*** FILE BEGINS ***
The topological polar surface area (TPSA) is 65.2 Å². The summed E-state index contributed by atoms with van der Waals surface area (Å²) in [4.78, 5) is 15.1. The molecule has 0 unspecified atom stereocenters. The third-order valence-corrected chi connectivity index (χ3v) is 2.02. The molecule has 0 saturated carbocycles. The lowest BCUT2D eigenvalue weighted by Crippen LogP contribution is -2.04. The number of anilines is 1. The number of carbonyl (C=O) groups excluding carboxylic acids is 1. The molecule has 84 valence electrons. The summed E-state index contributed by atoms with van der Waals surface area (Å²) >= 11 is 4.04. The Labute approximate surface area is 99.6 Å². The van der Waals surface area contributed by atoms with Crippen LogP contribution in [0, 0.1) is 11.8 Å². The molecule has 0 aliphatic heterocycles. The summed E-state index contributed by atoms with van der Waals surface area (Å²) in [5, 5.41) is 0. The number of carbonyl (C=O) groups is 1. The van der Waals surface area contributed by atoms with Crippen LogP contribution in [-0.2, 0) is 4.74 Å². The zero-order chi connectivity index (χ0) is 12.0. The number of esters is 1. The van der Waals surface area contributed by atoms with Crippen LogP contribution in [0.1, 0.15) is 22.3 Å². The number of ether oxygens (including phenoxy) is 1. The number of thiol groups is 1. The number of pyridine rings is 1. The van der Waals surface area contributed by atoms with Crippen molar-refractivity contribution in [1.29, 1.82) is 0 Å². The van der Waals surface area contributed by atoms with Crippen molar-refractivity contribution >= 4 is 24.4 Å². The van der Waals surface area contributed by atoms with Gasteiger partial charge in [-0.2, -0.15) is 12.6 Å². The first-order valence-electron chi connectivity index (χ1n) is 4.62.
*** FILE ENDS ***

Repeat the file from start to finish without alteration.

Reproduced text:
The topological polar surface area (TPSA) is 65.2 Å². The summed E-state index contributed by atoms with van der Waals surface area (Å²) in [4.78, 5) is 15.1. The molecule has 0 unspecified atom stereocenters. The third-order valence-corrected chi connectivity index (χ3v) is 2.02. The molecule has 0 saturated carbocycles. The lowest BCUT2D eigenvalue weighted by Crippen LogP contribution is -2.04. The number of anilines is 1. The number of carbonyl (C=O) groups excluding carboxylic acids is 1. The molecule has 84 valence electrons. The summed E-state index contributed by atoms with van der Waals surface area (Å²) >= 11 is 4.04. The Labute approximate surface area is 99.6 Å². The van der Waals surface area contributed by atoms with Crippen LogP contribution in [0, 0.1) is 11.8 Å². The molecule has 0 aliphatic heterocycles. The summed E-state index contributed by atoms with van der Waals surface area (Å²) in [5, 5.41) is 0. The number of carbonyl (C=O) groups is 1. The van der Waals surface area contributed by atoms with Crippen LogP contribution in [-0.2, 0) is 4.74 Å². The zero-order chi connectivity index (χ0) is 12.0. The number of esters is 1. The van der Waals surface area contributed by atoms with Crippen LogP contribution in [0.1, 0.15) is 22.3 Å². The number of ether oxygens (including phenoxy) is 1. The number of thiol groups is 1. The number of pyridine rings is 1. The van der Waals surface area contributed by atoms with Crippen molar-refractivity contribution in [1.29, 1.82) is 0 Å². The van der Waals surface area contributed by atoms with Crippen molar-refractivity contribution >= 4 is 24.4 Å². The van der Waals surface area contributed by atoms with Gasteiger partial charge in [-0.2, -0.15) is 12.6 Å². The first-order valence-electron chi connectivity index (χ1n) is 4.62.